10 Tips for Home Fire Safety

Top 10 Safety Tips to Prevent Fire at Home

In the US, every 23 seconds, a fire department responds to a fire somewhere in the nation. Although the number of fires and fire deaths has decreased significantly since the 1970s, few statistics are quite troubling.

But the question lies, are you aware that if a fire starts at your home, you may have as little as two minutes to escape? During a fire, early warning from a working smoke alarm along with a fire escape plan that has been practiced can help save lives regularly. Here in this blog, you will get to learn a few tips to keep in mind to keep yourself and your loved ones safe.

Installing fire protection

Smoke alarms are the best early warning system for fire events. Install smoke alarms at every level of your home, including outside, basement, and sleeping area. For example, install one inside your sleeping area if you sleep with the door closed.

You should test alarms each month and replace batteries once a year or whenever an alarm ‘chirps’ to show the sign of low battery power. Never ‘borrow’ a smoke alarm’s battery for another use. A disabled alarm can also save your life. Replace all the alarms that are more than 10 years old. Consider installing an automatic fire sprinkler system if you want complete home protection.

Plan your escape from fire

You may need to get out fast if a fire starts in your home. Sit down with your family and try to work out an escape plan in advance. Make sure that everyone knows at least two unobstructed exits, including windows from every room. If you live in an apartment building, you should skip the elevator and avoid using the stairs to escape from fire. Instead, it would help if you decided on a meeting place outside.

Keep an eye on smokers

Careless smoking is one of the leading causes of fire deaths in the US. Smoking when you are drowsy or when in bed could be fatal. Provide smokers with soak butts, non—tip, and deep, large ashtrays with water before you discard them. Before leaving home or sleeping after someone has been smoking, check around upholstered furniture or under cushions for smoldering cigarettes.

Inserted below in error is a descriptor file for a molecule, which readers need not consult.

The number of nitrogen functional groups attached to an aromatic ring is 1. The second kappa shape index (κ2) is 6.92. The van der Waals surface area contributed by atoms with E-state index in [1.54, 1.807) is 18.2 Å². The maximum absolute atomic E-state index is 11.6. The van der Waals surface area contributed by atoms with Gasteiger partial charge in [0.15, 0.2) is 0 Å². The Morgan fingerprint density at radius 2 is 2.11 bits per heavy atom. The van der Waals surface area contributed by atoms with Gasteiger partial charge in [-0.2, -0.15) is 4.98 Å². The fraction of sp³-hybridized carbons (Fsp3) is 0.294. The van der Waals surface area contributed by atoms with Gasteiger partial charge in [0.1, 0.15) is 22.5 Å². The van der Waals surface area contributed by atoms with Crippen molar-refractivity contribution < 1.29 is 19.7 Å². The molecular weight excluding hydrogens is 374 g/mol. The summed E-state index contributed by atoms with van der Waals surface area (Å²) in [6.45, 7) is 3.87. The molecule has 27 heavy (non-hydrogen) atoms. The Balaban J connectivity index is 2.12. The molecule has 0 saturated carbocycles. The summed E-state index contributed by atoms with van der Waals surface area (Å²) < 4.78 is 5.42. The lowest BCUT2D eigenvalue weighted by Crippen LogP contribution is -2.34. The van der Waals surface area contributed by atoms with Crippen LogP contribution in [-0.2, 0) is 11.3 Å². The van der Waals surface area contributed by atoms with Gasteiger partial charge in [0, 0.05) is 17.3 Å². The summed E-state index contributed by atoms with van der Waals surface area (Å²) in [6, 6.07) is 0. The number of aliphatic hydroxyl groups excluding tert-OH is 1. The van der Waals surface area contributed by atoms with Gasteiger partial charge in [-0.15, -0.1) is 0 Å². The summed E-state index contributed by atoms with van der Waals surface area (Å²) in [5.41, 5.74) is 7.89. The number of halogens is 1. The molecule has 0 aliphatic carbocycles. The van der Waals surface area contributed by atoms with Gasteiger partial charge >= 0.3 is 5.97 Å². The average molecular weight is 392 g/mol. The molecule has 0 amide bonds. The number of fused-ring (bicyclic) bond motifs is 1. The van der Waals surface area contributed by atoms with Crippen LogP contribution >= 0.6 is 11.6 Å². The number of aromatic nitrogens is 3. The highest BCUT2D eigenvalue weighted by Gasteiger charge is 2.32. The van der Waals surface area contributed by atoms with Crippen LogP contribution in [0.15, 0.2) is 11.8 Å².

Lighters and matches are tools for only adults

Use only child-resistant lighters and store all matches and lighters up high, where kids cannot reach or see them, preferably in a locked cabinet. Teach children that lighters and matches are tools for only grown-ups. Always teach young children to tell a grown-up if they find lighters or matches; older children should immediately bring matches and lighters to an adult.

Kitchen safety

Always stay near the cooking counter to monitor it closely. Keep cooking areas clear of combustibles, and wear clothes with tight-fitting, rolled-up, or short sleeves when you cook. Turn pot handles inward on the stove where you can’t bump them and children can’t grab them. Enforce a ‘kid-free’ zone three feet around your kitchen range. If grease catches fire in a pan, slide a lid over the pan to smother the flames and turn off the heat source. Leave the lid on until the pan is completely cool.

Give space for space heaters

Keep space and portable heaters at least three feet away from anything that may burn. Keep pets and children away from heaters, and turn them off when you go to sleep or leave home.

Use electricity safely

If an electric appliance has an unusual smell or smokes, unplug it immediately and then get it serviced before you use it again. Replace any electrical cord that is frayed or cracked. Plug only one electrical cord into each receptacle. You should avoid running any cords under rugs. Also, do not tamper with your fuse box or use improper size fuses.

Cool down a burn

Run cool water over a burn for 10-15 minutes. Remember not to apply ice. Never put butter or any other kind of grease on a burn. See a doctor immediately if the burned skin is charred or blisters.

Crawl low under smoke

If you encounter smoke while you escape from the fire, it is best to use an alternative escape route. Escape through smoke, crawl on your knees and hands, keeping your head 12 to 24 inches above the floor, where the air will be cleaner.

Stop, drop, and roll

If your clothes catch fire, do not try to run. Instead, stop where you are and drop to the ground. Now cover your face with your hands, and roll over and over to smother the flames. Finally, cool the burn with water and call for help.


If you practice these habits and tips as a family, the above simple steps could help to make a difference between whether you successfully escape the house or suffer repercussions.

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